The Rittenhouse Peace Dividend

With his tie removed, attorney Mark Richards spoke in calm, sober terms following a career triumph. 

“They wanted to use Kyle for a cause,” Richards told reporters. “And I don’t represent causes. I represent clients. And the only thing that ended up mattering to me was whether he was found not guilty. . . . I told him when I first met him . . . that if he was looking for somebody to go off on a crusade, I wasn’t his lawyer.” 

Rittenhouse himself, upon learning of his acquittal, did not high-five his attorneys or revel in the victory. A flood of suppressed feelings finally burst through the calm exterior he maintained in the nearly three-week ordeal. 

Rittenhouse’s attorney has it exactly right. Friday’s verdict in Kenosha was not a political win for the Right. It is a routine application of black letter law to a clear-cut case. The victory and praise belongs to the nonpartisan administration of justice in a far corner of this country. It doesn’t belong to conservatives who are rushing to harvest notoriety from the boy’s tragic ordeal. 

The jury pool was, like Wisconsin itself, undoubtedly, bipartisan with both Black Lives Matter sympathizers and Back the Blue conservatives. In a miracle of American civics, they nevertheless united to resist relentless political pressure from television, print, social media, and the shouted slogans penetrating the walls of the courthouse itself. Rittenhouse didn’t win because the jury wanted to help the Right win in 2024. And it cheapens the moment to suggest conservative politicians had anything to do with his acquittal. 

The prosecution failed to prove beyond a reasonable doubt that the young man did not use reasonable force to protect himself. Rittenhouse’s lawyers resisted making political arguments to simply spotlight the already gaping holes in the prosecution. They played the ball, not the crowd.

The verdict yielded a dividend of peace almost immediately. Looting and rioting in New York, San Francisco, Chicago, and Portland were the exceptions that proved the rule. Those cities had already abandoned their citizens to criminals and mobs. But the streets of Kenosha and almost all other American communities remained peaceful

The awful snake of political violence wielded two poisonous fangs to make the riots possible: first, a media outrage machine to whip up the mob with lies, and, second, captured local governments that prevented police from interfering with the mayhem. In spite of more cable television hysterics about race and vigilantism, the mobs largely stayed home Friday night. The racial narrative that so reliably activated mobs in 2020 seems to have worn out from overuse. 

As for the second fang, the Rittenhouse precedent means leftist politicians can no longer guarantee safety for rampaging mobs who hunt down and beat their political targets. The Rittenhouse prosecution tried to tell Americans (well, deplorable Americans at least) that we all have to take a beating sometimes. No, we don’t.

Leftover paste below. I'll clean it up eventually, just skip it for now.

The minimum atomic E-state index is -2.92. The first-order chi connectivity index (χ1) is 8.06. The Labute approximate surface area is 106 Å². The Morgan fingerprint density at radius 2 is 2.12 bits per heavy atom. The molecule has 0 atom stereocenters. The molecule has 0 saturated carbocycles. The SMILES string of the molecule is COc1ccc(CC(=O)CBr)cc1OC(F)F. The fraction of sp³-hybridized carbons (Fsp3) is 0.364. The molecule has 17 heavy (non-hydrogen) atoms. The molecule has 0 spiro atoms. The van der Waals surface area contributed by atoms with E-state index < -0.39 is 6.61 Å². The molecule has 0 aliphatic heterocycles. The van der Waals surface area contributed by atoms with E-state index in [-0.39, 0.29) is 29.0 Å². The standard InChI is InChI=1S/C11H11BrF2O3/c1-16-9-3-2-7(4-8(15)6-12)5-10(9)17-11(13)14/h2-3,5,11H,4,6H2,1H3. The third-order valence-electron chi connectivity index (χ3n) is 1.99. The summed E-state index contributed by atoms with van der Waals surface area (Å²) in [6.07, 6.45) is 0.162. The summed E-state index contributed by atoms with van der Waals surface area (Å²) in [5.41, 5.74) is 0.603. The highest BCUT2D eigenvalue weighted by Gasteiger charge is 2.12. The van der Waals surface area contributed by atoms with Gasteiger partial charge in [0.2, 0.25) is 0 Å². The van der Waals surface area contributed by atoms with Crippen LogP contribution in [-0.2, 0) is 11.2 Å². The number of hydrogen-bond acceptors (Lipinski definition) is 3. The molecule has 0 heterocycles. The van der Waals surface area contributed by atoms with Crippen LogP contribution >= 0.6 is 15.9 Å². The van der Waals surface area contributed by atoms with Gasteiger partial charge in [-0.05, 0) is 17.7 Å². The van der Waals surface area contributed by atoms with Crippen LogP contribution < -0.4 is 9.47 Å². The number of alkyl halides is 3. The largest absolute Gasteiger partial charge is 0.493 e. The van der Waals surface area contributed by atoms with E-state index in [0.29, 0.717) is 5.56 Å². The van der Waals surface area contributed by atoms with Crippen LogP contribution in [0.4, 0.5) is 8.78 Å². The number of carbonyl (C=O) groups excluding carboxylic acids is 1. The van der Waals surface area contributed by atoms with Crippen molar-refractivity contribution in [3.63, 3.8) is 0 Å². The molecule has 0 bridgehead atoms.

In the Washington Post, no friend of the Right, libertarian Megan McArdle wrote

Yet whether or not you think he presented a legitimate claim of self-defense in his now-concluded murder trial, Rittenhouse is not the caricature the left has made of him. When on Friday afternoon the jury returned a verdict of not guilty on all counts, it wasn’t yet another triumph of white supremacy, aided by a biased judge. It was the American justice system working as it should: giving the benefit of the doubt to a defendant who was dangerously unwise but didn’t clearly commit murder.

Richards’ apolitical style, and results, contrast sharply with opportunists such as Sidney Powell, whose politicization of the Michael Flynn case clearly contributed to the very unsatisfying outcome. Powell hurt Flynn by making his case a political football in some great, vaguely defined crusade. 

When the next controversy erupts, we should be careful about trusting the loudest and earliest voices.

There are so many lessons to be learned from the Rittenhouse case. But one that can be put to use immediately is to resist race-baiting and political grandstanding. The Rittenhouse case, at its core, had nothing to do with politics or race. It was a murder trial in which the defendant credibly argued he used lethal force to defend himself. Rittenhouse did not go free because he convinced the Republican jurors to agree with him. He prevailed because of the rule of law. From school boards to courtrooms, to corporations, and even the Thanksgiving dinner table, we need to remove the politics rather than trying to change them. 

The legacy media and tech have again covered themselves in shame by censoring and canceling any support for Rittenhouse. The relative absence of riots in spite of their best efforts can be interpreted as growing political fatigue and an increasing awareness that the media distorts the news to stoke violence. 

Riots in America will be less likely as a result of the Rittenhouse trial. Like the brave members of the Rittenhouse jury, Americans are beginning to find the courage to fight for a return to normal.

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About Adam Mill

Adam Mill is a pen name. He is an adjunct fellow of the Center for American Greatness and works in Kansas City, Missouri as an attorney specializing in labor and employment and public administration law. He graduated from the University of Kansas and has been admitted to practice in Kansas and Missouri. Mill has contributed to The Federalist, American Greatness, and The Daily Caller.

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